How the COVID-19 pandemic pushed Seattle's IT modernization into overdrive

Seattle began overhauling its IT operations in 2016, so when the pandemic hit, the city was ready to ramp up digital services for city staff and residents.

When the COVID-19 outbreak hit, the city of Seattle was digitally ready

In 2019, three years into the city of Seattle's digital modernization efforts, Dan Lewis, currently the city's interim Director of Service Modernization, figured the city's employees were ready to embrace the cloud. 

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The city had already consolidated its IT departments into one office, called Seattle Information Technology, and brought on a new CTO. The office assembled a team of Microsoft Office 365 admins. Not only was the city prepared to go digital, but its employees had good motivation to get on board -- the onset of the "Seattle Squeeze," a period of intense downtown construction, meant working from home would be more appealing than ever.  

Also: What is digital transformation? Everything you need to know

Lewis organized a training session for the city's new digital collaboration tools in one of City Hall's largest conference rooms, with room for hundreds of participants -- but only about 12 people showed up. 

Just a year later, the COVID-19 pandemic abruptly forced the city's employees to shift the ways they work. Thousands of employees earlier this year tuned in to the city's virtual office hours for remote work guidance, and the city's workforce is now staying productive with cloud-based platforms. 

"For me, it was almost like a fire had broken out in the kitchen, and I was really thankful for the fire extinguisher that I purchased last week and put underneath the sink," Lewis said to ZDNet. "I knew we were going to be fine."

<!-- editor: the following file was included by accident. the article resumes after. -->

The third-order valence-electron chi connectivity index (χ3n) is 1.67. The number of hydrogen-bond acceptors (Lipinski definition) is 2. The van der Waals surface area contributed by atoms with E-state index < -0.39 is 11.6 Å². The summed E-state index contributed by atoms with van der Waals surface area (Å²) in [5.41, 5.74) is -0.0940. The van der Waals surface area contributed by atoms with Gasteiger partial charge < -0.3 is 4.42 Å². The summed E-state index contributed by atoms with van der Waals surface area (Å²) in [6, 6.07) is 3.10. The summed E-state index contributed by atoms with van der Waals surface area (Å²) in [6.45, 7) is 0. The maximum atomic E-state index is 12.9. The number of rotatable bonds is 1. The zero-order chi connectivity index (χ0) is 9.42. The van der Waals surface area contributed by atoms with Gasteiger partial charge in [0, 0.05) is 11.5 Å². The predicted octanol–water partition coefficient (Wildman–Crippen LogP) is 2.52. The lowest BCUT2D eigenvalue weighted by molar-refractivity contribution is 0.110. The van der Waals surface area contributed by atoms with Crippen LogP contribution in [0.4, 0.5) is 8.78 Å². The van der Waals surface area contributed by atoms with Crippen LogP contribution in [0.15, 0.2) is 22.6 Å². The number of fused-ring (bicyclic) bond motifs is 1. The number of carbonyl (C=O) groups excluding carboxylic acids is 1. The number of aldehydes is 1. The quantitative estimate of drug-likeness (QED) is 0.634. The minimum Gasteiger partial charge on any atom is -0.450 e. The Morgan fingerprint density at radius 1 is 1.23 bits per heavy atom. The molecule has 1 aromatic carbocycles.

Lewis' experience lines up with surveys taken in the post-pandemic environment, showing that IT priorities have been elevated within organizations. Projects that would have taken years to accomplish are happening in a matter of weeks. Tools that enable remote working and flexible, on-demand resourcing are more important than ever. 

When the pandemic began, Lewis said demand for cloud-based collaboration tools skyrocketed. The city brought 14 new departments onto Microsoft Teams and saw the number of files shared on SharePoint jump 23% from February to March. In April, SharePoint use jumped another 110%. The total number of electronic signature transactions, completed with Adobe Sign, increased 90% from February to March and another 36% from March to April. 

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Seattle's IT teams are also supporting new digital services for city residents. For instance, the IT team helped the Seattle Department of Neighborhoods and Office of Economic Development adopt Webex to regularly host community webinars, allowing them to connect effectively with residents.

Meanwhile, the Geographic Information System (GIS) team developed the #SupportPugetSoundSmallBiz map, showing which restaurants in the Puget Sound region are open for takeout. The team initially launched a Seattle-specific map and expanded it in response to its popularity and requests from smaller surrounding towns.   

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Cloud adoption remains one of Lewis's key priorities for the year, along with application modernization and bot automation. 

"Bot automation, in my opinion, is going to be a critical component to recovery and cost savings for state and local governments across the nation," he said. "Every government agency has tons of manual processes." 

In response to work-from-home requirements, Lewis's team quickly stood up a Seattle IT chatbot to respond to the influx of new support requests coming in from remote workers. The IT Solutions Desk ended up fulfilling more than 4,800 service requests in March (up 19% from February) and another 14,000 in April. 

The team tested the bot through the department's "Living Lab" concept, which brings stakeholders together to try out different technologies. The new bot interfaces with city employees and pulls data from the IT Solutions Desk, along with information relevant to enabling telework. The bot was launched in mi-March, immediately bringing down the number of calls the IT team had to handle, as well as the wait times for those needing further help. 

With the IT chatbot up and running, the Service Modernization team is now working with the Seattle Department of Construction and Inspection to develop the city's next chatbot, which will answer routine customer questions. 

"Modernization of technologies and business processes is a path forward for any organization, public sector or private sector, to reduce manual processes and create cost savings," Lewis said. "At the end of the day, it's not about taking work away from people, it's about making that work as efficient as possible so you have time to apply yourself to something else."